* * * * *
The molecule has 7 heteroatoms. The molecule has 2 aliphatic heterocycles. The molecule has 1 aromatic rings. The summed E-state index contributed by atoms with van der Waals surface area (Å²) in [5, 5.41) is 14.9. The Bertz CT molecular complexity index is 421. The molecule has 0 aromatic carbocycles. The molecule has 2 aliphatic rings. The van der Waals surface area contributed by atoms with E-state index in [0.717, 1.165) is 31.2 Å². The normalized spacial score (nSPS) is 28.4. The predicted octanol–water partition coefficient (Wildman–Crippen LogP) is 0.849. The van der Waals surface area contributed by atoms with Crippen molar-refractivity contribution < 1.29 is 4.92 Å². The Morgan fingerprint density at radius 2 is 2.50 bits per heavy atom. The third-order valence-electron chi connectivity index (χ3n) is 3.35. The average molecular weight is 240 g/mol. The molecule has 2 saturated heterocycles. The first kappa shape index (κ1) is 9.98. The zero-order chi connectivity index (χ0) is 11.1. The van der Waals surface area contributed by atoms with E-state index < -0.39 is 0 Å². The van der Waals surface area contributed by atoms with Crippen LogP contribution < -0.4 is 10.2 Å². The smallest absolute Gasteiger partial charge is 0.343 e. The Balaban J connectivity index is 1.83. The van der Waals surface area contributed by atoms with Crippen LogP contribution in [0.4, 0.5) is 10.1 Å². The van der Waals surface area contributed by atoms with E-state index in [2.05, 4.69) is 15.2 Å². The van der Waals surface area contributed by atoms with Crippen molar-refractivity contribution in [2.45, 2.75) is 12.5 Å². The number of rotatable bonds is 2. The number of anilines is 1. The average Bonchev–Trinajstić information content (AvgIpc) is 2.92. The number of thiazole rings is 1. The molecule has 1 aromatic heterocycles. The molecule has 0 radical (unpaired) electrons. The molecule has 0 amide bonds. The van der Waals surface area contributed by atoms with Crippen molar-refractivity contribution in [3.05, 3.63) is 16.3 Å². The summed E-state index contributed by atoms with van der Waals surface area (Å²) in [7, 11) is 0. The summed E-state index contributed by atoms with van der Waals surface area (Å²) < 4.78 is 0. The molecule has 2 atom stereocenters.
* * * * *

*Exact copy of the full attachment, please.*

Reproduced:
The molecule has 7 heteroatoms. The molecule has 2 aliphatic heterocycles. The molecule has 1 aromatic rings. The summed E-state index contributed by atoms with van der Waals surface area (Å²) in [5, 5.41) is 14.9. The Bertz CT molecular complexity index is 421. The molecule has 0 aromatic carbocycles. The molecule has 2 aliphatic rings. The van der Waals surface area contributed by atoms with E-state index in [0.717, 1.165) is 31.2 Å². The normalized spacial score (nSPS) is 28.4. The predicted octanol–water partition coefficient (Wildman–Crippen LogP) is 0.849. The van der Waals surface area contributed by atoms with Crippen molar-refractivity contribution < 1.29 is 4.92 Å². The Morgan fingerprint density at radius 2 is 2.50 bits per heavy atom. The third-order valence-electron chi connectivity index (χ3n) is 3.35. The average molecular weight is 240 g/mol. The molecule has 2 saturated heterocycles. The first kappa shape index (κ1) is 9.98. The zero-order chi connectivity index (χ0) is 11.1. The van der Waals surface area contributed by atoms with E-state index < -0.39 is 0 Å². The van der Waals surface area contributed by atoms with Crippen LogP contribution < -0.4 is 10.2 Å². The smallest absolute Gasteiger partial charge is 0.343 e. The Balaban J connectivity index is 1.83. The van der Waals surface area contributed by atoms with Crippen LogP contribution in [0.4, 0.5) is 10.1 Å². The van der Waals surface area contributed by atoms with E-state index in [2.05, 4.69) is 15.2 Å². The van der Waals surface area contributed by atoms with Crippen molar-refractivity contribution in [2.45, 2.75) is 12.5 Å². The number of rotatable bonds is 2. The number of anilines is 1. The average Bonchev–Trinajstić information content (AvgIpc) is 2.92. The number of thiazole rings is 1. The molecule has 1 aromatic heterocycles. The molecule has 0 radical (unpaired) electrons. The molecule has 0 amide bonds. The van der Waals surface area contributed by atoms with Crippen molar-refractivity contribution in [3.05, 3.63) is 16.3 Å². The summed E-state index contributed by atoms with van der Waals surface area (Å²) in [7, 11) is 0. The summed E-state index contributed by atoms with van der Waals surface area (Å²) < 4.78 is 0. The molecule has 2 atom stereocenters.